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News Release

New “Labels Unwrapped” Website Breaks Down the Confusing Laws Behind Food Labels

Tuesday, June 22, 2021


A paper bag with a sticker that says "Labels Unwrapped"

A project of Vermont Law School’s Center for Agriculture and Food Systems, “Labels Unwrapped” empowers consumers to make more informed food choices.

Today the Center for Agriculture and Food Systems (CAFS) at Vermont Law School launched a newly-revamped website that “unwraps” the laws behind food labels. Available at, the site provides an accessible resource for the public to explore the facts behind the many claims, stamps, and certifications commonly found on packaging.

“Food labels are meant to inform, protect, and empower consumers, but more often they are incredibly confusing,” said CAFS Director Laurie Beyranevand. “Walking through the aisles of a grocery store, shoppers are bombarded with information. From certifications to various types of health claims, ambiguous and sometimes deceptive language and imagery makes it difficult to really know what we’re purchasing and eating.”

The website explains many of the common terms and claims found on labels through a series of interactive illustrated labels spanning different product categories: protein, dairy, grains, produce, fats and oils, sweets, and supplements. Users can hover over the various claims on each to learn more about common marketing terms like “gluten free,” “all natural,” “USDA organic,” “grass-fed,” and dozens more. Straightforward explanations outline what each claim means, as well as how (and if) it is regulated, and by whom. A “Labels 101” section provides a breakdown of the general law of food labels and frequently asked questions.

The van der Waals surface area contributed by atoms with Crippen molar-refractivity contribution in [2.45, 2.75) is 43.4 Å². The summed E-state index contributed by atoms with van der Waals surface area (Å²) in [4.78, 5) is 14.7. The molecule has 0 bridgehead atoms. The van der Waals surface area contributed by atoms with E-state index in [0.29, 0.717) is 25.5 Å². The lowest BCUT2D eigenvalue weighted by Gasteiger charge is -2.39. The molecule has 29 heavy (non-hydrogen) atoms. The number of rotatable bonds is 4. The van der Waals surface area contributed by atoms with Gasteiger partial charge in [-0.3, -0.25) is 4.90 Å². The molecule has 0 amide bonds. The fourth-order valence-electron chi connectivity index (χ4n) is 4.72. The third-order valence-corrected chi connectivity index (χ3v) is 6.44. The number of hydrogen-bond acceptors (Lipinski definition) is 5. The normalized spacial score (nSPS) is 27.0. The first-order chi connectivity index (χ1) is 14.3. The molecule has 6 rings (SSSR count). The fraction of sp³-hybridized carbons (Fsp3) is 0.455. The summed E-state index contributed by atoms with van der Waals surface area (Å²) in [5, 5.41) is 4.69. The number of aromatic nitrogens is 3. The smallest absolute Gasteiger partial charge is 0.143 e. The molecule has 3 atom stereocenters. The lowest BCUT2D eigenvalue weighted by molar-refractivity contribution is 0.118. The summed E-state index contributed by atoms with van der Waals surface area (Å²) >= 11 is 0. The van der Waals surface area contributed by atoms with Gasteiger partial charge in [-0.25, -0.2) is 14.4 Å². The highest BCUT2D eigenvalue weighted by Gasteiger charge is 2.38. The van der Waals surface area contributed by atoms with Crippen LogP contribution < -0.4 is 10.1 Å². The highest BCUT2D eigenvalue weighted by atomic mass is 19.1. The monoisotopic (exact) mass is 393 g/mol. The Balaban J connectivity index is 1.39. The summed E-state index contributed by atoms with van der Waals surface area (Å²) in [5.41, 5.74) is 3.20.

The site also includes a section of issue briefs related to more pressing and controversial topics that will be continuously updated. “From new requirements that companies label ‘bioengineered’ foods, to marketing claims on plant-based meat and dairy alternatives, to the future of labeling cell-cultured meat, laws are complex and changing quickly,” said Cydnee Bence, an LLM fellow at CAFS who worked extensively on the site’s content. “We’re diving into the most contentious issues as they occur and will continue to build out resources that address them in an accessible, objective way.”

The Labels Unwrapped project first launched in 2015 with a grant from an anonymous donor. Its original rendition was a collaborative effort between CAFS and student web designers at Dartmouth College’s DALI Lab. The new website, made possible with funding from the USDA’s National Agricultural Library, provides much-needed updates. It is completely redesigned, reflects new standards, and incorporates new content addressing dietary supplements, plant-based proteins, and the National Bioengineered Food Disclosure Standard.

“Existing resources explaining how to read food labels are highly technical and often fail to serve the needs of the public—not only consumers, but also small producers who may be confounded by the overly-complex regulatory landscape,” Beyranevand said. “With this user-friendly resource, our goal is to make the law more accessible, ultimately empowering users to take charge of their purchasing decisions.”

This project is funded by the National Agricultural Library, Agricultural Research Service, U.S. Department of Agriculture

Learn how to read food labels →

About the Center for Agriculture and Food Systems (CAFS)
Vermont Law School’s Center for Agriculture and Food Systems (CAFS) uses law and policy to build a more sustainable and just food system. In partnership with local, regional, national, and international partners, CAFS addresses food system challenges related to food justice, food security, farmland access, animal welfare, worker protections, the environment, and public health, among others. CAFS works closely with its partners to provide legal services that respond to their needs and develop resources that empower the communities they serve. Through CAFS’ Food and Agriculture Clinic and Research Assistant program, students work directly on projects alongside partners nationwide, engaging in innovative work that spans the food system. Visit to learn more.